Protect Yourself From Prescription Medication Errors

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Filed Under: General Health
Last Reviewed 08/06/2014

If the drug does looks different from previous times you've taken it, or if you're unsure about the dosage, don't hesitate to question the pharmacist.

According to the National Association of Boards of Pharmacy, several thousand deaths occur annually in the United States due to incorrect prescriptions and other prescription medication errors. A number of studies suggest that overworked and distracted pharmacists—coupled with confusing, sound-alike and look-alike drugs—are at least partially to blame for these prescription medication errors.

Add to that overlooked drug interactions and dangerous prescription drug side effects, and it gives new meaning to the term “managed care.” In other words, when it comes to prescription drugs, you need to manage your own care in order to avoid the disaster that could come from serious prescription medication errors.

Steps to Prevent Prescription Medication Errors

  • Insist on detailed, printed information about each and every prescription drug you are prescribed. Read the Physicians’ Desk Reference description of all of your drugs, or visit drugs.com.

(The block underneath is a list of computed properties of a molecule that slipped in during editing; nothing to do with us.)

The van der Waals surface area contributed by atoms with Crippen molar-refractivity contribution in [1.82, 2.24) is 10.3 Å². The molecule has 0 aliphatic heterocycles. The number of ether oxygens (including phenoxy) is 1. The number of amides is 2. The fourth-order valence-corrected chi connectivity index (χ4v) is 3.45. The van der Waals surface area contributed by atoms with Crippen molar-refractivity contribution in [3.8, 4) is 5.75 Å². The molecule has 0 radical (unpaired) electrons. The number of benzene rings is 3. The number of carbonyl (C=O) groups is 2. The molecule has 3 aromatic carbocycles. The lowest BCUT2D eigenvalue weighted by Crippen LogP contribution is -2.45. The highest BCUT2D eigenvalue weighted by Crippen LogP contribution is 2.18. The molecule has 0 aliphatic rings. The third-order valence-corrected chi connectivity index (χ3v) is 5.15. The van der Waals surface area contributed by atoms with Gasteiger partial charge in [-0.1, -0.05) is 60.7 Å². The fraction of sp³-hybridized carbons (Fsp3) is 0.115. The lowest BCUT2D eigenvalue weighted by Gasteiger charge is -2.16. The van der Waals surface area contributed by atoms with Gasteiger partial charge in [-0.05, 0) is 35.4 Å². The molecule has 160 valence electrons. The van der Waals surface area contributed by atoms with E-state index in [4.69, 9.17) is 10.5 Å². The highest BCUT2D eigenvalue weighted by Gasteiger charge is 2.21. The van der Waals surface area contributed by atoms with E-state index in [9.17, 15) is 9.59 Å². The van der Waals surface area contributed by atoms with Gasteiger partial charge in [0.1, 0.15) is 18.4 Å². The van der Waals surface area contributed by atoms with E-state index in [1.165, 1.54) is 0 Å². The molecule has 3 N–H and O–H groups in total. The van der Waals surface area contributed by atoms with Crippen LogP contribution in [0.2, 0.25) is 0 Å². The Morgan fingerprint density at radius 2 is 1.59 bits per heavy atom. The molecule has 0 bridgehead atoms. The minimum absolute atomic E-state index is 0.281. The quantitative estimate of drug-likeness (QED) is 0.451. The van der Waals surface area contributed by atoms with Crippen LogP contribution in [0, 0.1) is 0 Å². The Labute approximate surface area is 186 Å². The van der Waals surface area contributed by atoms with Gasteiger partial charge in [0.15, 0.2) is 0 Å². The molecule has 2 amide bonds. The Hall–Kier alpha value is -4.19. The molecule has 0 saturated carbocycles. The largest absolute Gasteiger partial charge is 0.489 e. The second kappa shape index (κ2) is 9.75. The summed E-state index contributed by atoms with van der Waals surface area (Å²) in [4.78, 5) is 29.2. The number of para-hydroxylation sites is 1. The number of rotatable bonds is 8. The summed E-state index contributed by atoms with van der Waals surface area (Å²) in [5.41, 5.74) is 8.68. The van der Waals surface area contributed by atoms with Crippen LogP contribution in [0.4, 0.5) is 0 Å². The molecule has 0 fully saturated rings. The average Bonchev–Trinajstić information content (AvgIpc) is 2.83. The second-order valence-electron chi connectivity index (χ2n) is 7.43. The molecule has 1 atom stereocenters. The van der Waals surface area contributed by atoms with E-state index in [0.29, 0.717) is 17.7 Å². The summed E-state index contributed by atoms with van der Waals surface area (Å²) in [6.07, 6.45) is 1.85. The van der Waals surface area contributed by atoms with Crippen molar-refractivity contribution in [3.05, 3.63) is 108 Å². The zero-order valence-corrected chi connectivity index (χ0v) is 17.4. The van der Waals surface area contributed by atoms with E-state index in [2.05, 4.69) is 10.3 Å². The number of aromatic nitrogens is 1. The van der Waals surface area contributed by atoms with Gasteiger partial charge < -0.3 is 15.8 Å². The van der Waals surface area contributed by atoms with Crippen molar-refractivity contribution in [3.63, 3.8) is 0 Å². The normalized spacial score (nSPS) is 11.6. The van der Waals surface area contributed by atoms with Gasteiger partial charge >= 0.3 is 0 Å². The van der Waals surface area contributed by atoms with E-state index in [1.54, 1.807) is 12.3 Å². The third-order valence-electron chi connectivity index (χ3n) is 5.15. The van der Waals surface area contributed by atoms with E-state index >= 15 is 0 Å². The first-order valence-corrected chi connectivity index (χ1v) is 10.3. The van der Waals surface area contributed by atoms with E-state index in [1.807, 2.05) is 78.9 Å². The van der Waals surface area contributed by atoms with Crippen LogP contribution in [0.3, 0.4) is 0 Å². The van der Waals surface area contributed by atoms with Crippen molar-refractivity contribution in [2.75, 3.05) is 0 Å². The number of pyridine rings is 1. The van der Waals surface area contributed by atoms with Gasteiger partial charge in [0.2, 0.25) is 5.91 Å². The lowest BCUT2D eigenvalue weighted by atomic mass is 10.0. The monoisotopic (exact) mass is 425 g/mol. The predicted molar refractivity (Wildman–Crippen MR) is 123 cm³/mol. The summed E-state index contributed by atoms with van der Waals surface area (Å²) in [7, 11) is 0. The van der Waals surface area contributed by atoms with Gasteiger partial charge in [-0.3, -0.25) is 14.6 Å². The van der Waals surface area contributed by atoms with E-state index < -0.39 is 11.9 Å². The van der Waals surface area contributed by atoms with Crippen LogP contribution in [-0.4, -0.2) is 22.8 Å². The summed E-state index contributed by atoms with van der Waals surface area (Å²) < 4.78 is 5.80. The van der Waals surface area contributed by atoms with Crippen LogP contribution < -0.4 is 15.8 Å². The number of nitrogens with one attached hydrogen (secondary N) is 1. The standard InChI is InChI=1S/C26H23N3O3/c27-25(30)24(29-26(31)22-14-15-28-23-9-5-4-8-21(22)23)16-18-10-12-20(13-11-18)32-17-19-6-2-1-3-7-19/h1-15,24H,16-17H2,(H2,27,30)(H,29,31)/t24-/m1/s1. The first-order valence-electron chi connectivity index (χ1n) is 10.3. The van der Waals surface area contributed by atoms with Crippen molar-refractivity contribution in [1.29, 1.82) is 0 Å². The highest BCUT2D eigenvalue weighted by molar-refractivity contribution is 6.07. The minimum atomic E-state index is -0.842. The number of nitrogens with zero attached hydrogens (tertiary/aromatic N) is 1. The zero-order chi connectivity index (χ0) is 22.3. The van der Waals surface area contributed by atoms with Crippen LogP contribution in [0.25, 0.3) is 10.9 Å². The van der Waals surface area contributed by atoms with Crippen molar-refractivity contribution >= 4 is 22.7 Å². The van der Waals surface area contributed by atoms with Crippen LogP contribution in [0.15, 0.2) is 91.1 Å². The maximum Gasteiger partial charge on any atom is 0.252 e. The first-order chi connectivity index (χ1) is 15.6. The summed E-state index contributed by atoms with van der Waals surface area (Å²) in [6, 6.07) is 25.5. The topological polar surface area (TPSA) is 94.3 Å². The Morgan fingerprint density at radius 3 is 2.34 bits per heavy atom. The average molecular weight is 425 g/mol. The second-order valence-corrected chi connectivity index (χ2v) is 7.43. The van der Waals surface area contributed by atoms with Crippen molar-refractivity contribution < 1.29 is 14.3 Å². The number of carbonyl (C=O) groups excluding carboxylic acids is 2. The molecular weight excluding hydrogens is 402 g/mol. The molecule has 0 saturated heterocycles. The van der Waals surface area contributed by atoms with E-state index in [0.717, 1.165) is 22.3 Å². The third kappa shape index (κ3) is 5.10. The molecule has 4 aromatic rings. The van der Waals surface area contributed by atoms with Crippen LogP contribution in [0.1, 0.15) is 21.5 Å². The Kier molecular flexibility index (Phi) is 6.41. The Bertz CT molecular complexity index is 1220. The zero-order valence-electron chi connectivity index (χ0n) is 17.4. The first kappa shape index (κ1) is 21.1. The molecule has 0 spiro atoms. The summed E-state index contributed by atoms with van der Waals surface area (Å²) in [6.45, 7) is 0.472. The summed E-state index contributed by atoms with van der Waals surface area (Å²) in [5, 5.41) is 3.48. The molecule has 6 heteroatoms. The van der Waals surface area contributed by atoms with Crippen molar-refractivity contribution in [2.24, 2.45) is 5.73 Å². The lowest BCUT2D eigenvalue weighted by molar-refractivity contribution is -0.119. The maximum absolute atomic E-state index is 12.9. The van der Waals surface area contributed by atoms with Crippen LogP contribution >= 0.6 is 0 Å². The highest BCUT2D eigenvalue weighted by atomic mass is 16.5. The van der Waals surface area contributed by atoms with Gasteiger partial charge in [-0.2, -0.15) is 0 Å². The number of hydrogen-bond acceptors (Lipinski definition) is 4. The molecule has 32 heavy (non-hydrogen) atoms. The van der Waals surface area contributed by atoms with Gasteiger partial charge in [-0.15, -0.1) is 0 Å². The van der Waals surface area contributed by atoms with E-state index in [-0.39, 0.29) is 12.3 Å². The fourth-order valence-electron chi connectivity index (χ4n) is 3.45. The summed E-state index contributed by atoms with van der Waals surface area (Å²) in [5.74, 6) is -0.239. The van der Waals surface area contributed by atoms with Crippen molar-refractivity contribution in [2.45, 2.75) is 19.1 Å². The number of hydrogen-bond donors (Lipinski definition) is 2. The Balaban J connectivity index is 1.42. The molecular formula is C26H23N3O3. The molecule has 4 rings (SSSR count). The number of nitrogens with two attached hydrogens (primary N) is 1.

• Make a list of every drug you are taking—including over-the-counter medications and nutritional supplements, and go over each one with your physician. (If you are seeing more than one physician, let each one know all drugs and nutritional supplements you are taking.) I also recommend carrying this list with you at all times, so in the event of an emergency, you can protect yourself from harmful prescription medication errors because you have this important information with you.
  • Ask your doctor and your pharmacist about doses, interactions with other drugs, and side effects. Also, make sure you understand why you are taking a particular drug and how long you will need to take it. Find out if there are safer alternatives to prescription drugs and don’t be afraid to ask if you could get by on a lesser dose or discontinue the prescription drug altogether. 
  • When your doctor writes a prescription, be sure you can read it. If you can’t, there’s a chance your pharmacist won’t be able to either, meaning a significantly higher chance that a medication error will be made.
  • Verify the dosages and drug names with your doctor and, before going to the pharmacy, write them down. 
  • Choose a reputable pharmacy that has more than one pharmacist working with clerks and technicians, so the pharmacist will have the time to talk with you. Be aware, however, that not everyone wearing a white coat is a pharmacist. In some cases, they’re minimally trained clerks. 
  • Ask the pharmacist to show you the prescription drug and tell you what it’s for. 
  • If the prescription drug looks different from previous times you’ve taken it, or if you’re unsure about the dosage, don’t hesitate to question the pharmacist. 
  • Check prescription drug labels for your name, and be sure the dosages and drug names match what you’ve written down. 

Now it's your turn: What steps do you take to avoid prescription medication errors?

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